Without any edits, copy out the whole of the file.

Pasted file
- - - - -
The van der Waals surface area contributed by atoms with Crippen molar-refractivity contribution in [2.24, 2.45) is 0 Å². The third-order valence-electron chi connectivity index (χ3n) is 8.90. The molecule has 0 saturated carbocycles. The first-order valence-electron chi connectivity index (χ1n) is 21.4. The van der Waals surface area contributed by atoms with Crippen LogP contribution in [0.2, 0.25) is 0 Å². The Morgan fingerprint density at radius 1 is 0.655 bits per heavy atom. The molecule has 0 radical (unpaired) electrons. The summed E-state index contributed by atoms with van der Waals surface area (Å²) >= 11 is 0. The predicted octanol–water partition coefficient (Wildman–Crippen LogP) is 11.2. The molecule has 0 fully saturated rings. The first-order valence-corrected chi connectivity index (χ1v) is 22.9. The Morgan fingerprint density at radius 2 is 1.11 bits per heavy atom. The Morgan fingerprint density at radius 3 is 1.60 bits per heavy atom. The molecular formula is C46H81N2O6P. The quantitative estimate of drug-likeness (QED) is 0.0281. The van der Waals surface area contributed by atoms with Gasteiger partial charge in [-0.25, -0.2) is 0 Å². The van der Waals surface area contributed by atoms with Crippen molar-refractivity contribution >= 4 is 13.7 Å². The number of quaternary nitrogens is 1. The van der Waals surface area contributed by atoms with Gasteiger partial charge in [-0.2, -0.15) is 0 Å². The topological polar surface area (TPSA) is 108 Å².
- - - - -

The van der Waals surface area contributed by atoms with Crippen molar-refractivity contribution in [2.24, 2.45) is 0 Å². The third-order valence-electron chi connectivity index (χ3n) is 8.90. The molecule has 0 saturated carbocycles. The first-order valence-electron chi connectivity index (χ1n) is 21.4. The van der Waals surface area contributed by atoms with Crippen LogP contribution in [0.2, 0.25) is 0 Å². The Morgan fingerprint density at radius 1 is 0.655 bits per heavy atom. The molecule has 0 radical (unpaired) electrons. The summed E-state index contributed by atoms with van der Waals surface area (Å²) >= 11 is 0. The predicted octanol–water partition coefficient (Wildman–Crippen LogP) is 11.2. The molecule has 0 fully saturated rings. The first-order valence-corrected chi connectivity index (χ1v) is 22.9. The Morgan fingerprint density at radius 2 is 1.11 bits per heavy atom. The Morgan fingerprint density at radius 3 is 1.60 bits per heavy atom. The molecular formula is C46H81N2O6P. The quantitative estimate of drug-likeness (QED) is 0.0281. The van der Waals surface area contributed by atoms with Gasteiger partial charge in [-0.25, -0.2) is 0 Å². The van der Waals surface area contributed by atoms with Crippen molar-refractivity contribution >= 4 is 13.7 Å². The number of quaternary nitrogens is 1. The van der Waals surface area contributed by atoms with Gasteiger partial charge in [-0.2, -0.15) is 0 Å². The topological polar surface area (TPSA) is 108 Å².